Back to the Beginning
How does this all relate to me?
- When I design Cubism style, I draw what I know or imagine; not what I see.
- Studying Cubism gave me hints on different ways to structure a painting.
- Cubism is difficult. Hmmm, I ought to go read some more!
- I’ll show you three of my favorite Cubist-style artwork! See if you can figure out my “Cubist-style” elements.
Oh, and back to the original idea of reviewing my work. Toy Pony, MsKitty and my “Just Sayin’…” series benefitted by my exploration of Cubism.
I find Cubism challenging because I can play with what I see and know. But, I also find it liberating. I am sure I will use the style again, and again…and perhaps at least one more time!
About Douglas Cooper, Art Historian
The Cubist Epoch, by Douglas Cooper. (I have the 1971 edition)
Three Cubist Kitties, Six Faces
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Greetings! I thought I’d share last week’s paintings. These would be the final watercolor and ink paintings of December and 2015!
My intention was to show you all eight watercolor and ink paintings then move on.
Well, the world of blogging has evolved. It’s no longer enough just to post pictures and move on. One can, but the work has more meaning if put in context. Oh, yes, and I torment myself about meaning.
So, about the ink and watercolor studies. Why?
One reason I’ve been asked to do a demo next August for the Southern Oregon Society of Artists; I want to do the best job painting that I can. So, I’ve embarked on a schedule of daily studies. I evaluate the studies looking at the following:
- Looking at the overall value pattern – lights and darks. For example, the paintings on this page are mainly middle tone. The darkest dark is about midway on the light to dark scale. I need to work on achieving good dark tones when needed.
- Use of ink. You might notice that sometimes I use the ink primarily as an outlining tool. On others, I use ink cross-hatching to support the tonal values. I’m experimenting to see what I like.
- Drawing skill. How accurate am I in drawing what I see?
Drawing Talent & Camping Trips
My second reason for doing these studies is that this is the kind of work I do for my “Drawing Talent” (Talent, OR) project and while on camping trips. Talent is where I live.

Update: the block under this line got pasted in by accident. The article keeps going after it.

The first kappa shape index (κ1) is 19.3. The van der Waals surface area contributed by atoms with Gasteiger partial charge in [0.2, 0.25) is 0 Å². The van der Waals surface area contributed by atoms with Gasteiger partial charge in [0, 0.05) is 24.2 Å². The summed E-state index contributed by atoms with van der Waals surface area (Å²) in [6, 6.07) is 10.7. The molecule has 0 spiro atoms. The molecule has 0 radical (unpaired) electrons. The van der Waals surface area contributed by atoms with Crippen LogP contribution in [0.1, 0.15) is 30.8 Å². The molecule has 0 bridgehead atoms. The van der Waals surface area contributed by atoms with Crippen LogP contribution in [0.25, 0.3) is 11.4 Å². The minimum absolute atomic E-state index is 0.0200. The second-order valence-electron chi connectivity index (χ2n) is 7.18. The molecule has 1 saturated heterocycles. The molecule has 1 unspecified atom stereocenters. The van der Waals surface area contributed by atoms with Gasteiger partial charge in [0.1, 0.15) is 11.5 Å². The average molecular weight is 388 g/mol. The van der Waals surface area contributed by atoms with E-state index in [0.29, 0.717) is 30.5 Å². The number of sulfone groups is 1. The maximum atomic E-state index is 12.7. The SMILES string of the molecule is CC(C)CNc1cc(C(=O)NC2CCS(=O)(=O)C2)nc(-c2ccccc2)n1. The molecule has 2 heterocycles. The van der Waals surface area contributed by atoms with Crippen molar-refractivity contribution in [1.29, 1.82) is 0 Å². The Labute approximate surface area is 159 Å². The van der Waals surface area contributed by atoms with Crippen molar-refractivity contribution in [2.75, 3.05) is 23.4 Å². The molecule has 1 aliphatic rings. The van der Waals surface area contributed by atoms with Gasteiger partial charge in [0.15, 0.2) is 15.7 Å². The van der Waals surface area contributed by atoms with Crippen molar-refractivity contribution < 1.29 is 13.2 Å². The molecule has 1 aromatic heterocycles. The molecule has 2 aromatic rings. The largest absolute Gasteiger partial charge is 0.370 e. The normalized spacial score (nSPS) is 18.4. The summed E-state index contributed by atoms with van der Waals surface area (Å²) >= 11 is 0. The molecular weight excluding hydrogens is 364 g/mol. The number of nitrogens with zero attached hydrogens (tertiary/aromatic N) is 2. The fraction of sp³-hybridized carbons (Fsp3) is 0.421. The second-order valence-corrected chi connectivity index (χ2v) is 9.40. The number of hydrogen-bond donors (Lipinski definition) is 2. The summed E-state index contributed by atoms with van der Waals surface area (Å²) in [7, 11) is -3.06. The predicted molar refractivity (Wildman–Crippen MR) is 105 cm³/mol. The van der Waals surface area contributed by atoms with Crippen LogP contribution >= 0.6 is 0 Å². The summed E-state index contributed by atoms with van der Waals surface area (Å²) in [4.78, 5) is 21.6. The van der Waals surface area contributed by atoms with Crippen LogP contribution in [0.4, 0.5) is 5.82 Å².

I like to be able to draw and paint my environment. I figure the skills I need to work on include the following:
- Focus: The ability to concentrate solely on the task at hand.
- Speed & Accuracy: Draw and paint what I see as quickly and skillfully as possible
- Tone & Color: Work on learning the vocabulary of tone and color.
Improve drawing and painting skills.
Initially, I was going to paint color studies using blue and orange. It seemed like a logical next step after painting in red and green for the week before Christmas. However, after the first study, I switched to yellow and violet. Maybe the yellow paint tube just spoke to me.
I am pleased with the exercise of creating these small studies. I think they’re worthwhile. On to doing more!
Yes, I’ll continue the watercolor and ink studies. I’m working on a theme for the first week in January!
Thank you for stopping by; I hope you enjoyed the work!
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I would like to share with you more of my color studies in green and red.
My intention is to get in the habit of daily watercolor and ink studies. I am inspired by the work habits of artist James Gurney. If you read his blog, you realize this person is constantly drawing or painting. I want this habit!
I’m also inspired by Leslie Saeta’s 30 paintings in 30 days challenge. I’m thinking about joining in. It’s something I’ve wanted to do for some time. Why? I keep telling myself I want to increase production. This is one way to produce – commit to a painting a day.
Oh, I have been doing these studies daily; I just thought I’d post them three at a time.
Ink & Watercolor
I am putting extra effort in working with ink and watercolor. In August of 2016, I am to give a demo to an artist group using ink and watercolor. I want to be comfortable with the media.
Oh, why red and green? Traditional Christmas colors. Also, they are opposite colors on the color wheel. I think its helpful limiting color schemes. And, I like to practice, practice, practice! Yes, I’m continuing what I started with my previous post with my two choir girls.
The “geta” are souvenirs from Japan that my oldest sister gave me several years ago. The piggy is a Christmas ornament that another sister gave me a few years ago. And the goose came in a container of farm animal toys. This it the closest to a Christmas goose for us this year!
Practices and Habits
What practices or habits are you working on?
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Watercolor & Ink
Robert Bateman Cover Series Notebook
I have been working with watercolor and ink lately. I find it enjoyable and I have a little project stirring in the back of my head: daily studies in watercolor and ink.
This week being Christmas week, I thought I’d do some red and green studies. This one if of a pair of Japanese wooden souvenirs. They were given to me by my sister many years ago. My sister was a foreign exchange student to Japan at the time. I have held on to them all these years.
I figure by the expressions on their face that they might be choir singers. Their neck ribbons are painted red and green. Maybe they’re supposed to be Christmas choir singers.